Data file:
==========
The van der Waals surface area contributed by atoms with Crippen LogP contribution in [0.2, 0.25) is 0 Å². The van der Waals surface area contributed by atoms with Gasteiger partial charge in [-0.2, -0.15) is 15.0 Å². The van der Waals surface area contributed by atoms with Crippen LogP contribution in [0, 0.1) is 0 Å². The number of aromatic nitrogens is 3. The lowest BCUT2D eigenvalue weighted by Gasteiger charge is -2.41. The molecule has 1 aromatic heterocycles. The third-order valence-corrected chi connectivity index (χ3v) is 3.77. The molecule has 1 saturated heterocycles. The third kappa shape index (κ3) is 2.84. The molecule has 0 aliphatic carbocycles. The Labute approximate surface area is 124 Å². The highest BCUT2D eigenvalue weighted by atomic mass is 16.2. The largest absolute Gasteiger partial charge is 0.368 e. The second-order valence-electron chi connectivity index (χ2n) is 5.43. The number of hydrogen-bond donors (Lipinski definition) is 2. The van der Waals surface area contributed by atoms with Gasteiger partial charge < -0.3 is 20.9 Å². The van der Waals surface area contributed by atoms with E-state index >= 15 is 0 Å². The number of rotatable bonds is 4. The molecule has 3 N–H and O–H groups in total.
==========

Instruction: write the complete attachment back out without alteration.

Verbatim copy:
The van der Waals surface area contributed by atoms with Crippen LogP contribution in [0.2, 0.25) is 0 Å². The van der Waals surface area contributed by atoms with Gasteiger partial charge in [-0.2, -0.15) is 15.0 Å². The van der Waals surface area contributed by atoms with Crippen LogP contribution in [0, 0.1) is 0 Å². The number of aromatic nitrogens is 3. The lowest BCUT2D eigenvalue weighted by Gasteiger charge is -2.41. The molecule has 1 aromatic heterocycles. The third-order valence-corrected chi connectivity index (χ3v) is 3.77. The molecule has 1 saturated heterocycles. The third kappa shape index (κ3) is 2.84. The molecule has 0 aliphatic carbocycles. The Labute approximate surface area is 124 Å². The highest BCUT2D eigenvalue weighted by atomic mass is 16.2. The largest absolute Gasteiger partial charge is 0.368 e. The second-order valence-electron chi connectivity index (χ2n) is 5.43. The number of hydrogen-bond donors (Lipinski definition) is 2. The van der Waals surface area contributed by atoms with Gasteiger partial charge < -0.3 is 20.9 Å². The van der Waals surface area contributed by atoms with E-state index >= 15 is 0 Å². The number of rotatable bonds is 4. The molecule has 3 N–H and O–H groups in total.